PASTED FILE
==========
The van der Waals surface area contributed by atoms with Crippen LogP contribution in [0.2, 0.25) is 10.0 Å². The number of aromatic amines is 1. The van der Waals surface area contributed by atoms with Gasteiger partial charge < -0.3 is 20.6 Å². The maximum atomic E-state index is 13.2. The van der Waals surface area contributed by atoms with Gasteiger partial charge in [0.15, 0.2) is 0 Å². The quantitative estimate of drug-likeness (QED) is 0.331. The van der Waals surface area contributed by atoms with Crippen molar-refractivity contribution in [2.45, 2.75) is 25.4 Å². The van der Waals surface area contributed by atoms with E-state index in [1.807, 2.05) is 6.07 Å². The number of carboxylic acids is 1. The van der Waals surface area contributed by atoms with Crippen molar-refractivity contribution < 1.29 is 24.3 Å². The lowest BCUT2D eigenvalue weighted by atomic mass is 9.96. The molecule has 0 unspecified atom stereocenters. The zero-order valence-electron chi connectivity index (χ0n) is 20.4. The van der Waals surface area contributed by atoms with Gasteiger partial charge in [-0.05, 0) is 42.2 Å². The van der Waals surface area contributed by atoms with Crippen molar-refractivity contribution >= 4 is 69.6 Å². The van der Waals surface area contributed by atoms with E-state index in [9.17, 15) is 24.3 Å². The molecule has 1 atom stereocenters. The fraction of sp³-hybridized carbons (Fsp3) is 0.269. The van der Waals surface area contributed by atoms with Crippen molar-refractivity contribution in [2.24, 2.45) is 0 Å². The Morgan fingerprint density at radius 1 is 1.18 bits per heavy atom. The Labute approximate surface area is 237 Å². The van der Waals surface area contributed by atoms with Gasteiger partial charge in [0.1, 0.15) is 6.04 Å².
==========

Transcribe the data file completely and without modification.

The van der Waals surface area contributed by atoms with Crippen LogP contribution in [0.2, 0.25) is 10.0 Å². The number of aromatic amines is 1. The van der Waals surface area contributed by atoms with Gasteiger partial charge < -0.3 is 20.6 Å². The maximum atomic E-state index is 13.2. The van der Waals surface area contributed by atoms with Gasteiger partial charge in [0.15, 0.2) is 0 Å². The quantitative estimate of drug-likeness (QED) is 0.331. The van der Waals surface area contributed by atoms with Crippen molar-refractivity contribution in [2.45, 2.75) is 25.4 Å². The van der Waals surface area contributed by atoms with E-state index in [1.807, 2.05) is 6.07 Å². The number of carboxylic acids is 1. The van der Waals surface area contributed by atoms with Crippen molar-refractivity contribution < 1.29 is 24.3 Å². The lowest BCUT2D eigenvalue weighted by atomic mass is 9.96. The molecule has 0 unspecified atom stereocenters. The zero-order valence-electron chi connectivity index (χ0n) is 20.4. The van der Waals surface area contributed by atoms with Gasteiger partial charge in [-0.05, 0) is 42.2 Å². The van der Waals surface area contributed by atoms with Crippen molar-refractivity contribution >= 4 is 69.6 Å². The van der Waals surface area contributed by atoms with E-state index in [9.17, 15) is 24.3 Å². The molecule has 1 atom stereocenters. The fraction of sp³-hybridized carbons (Fsp3) is 0.269. The van der Waals surface area contributed by atoms with Crippen molar-refractivity contribution in [2.24, 2.45) is 0 Å². The Morgan fingerprint density at radius 1 is 1.18 bits per heavy atom. The Labute approximate surface area is 237 Å². The van der Waals surface area contributed by atoms with Gasteiger partial charge in [0.1, 0.15) is 6.04 Å².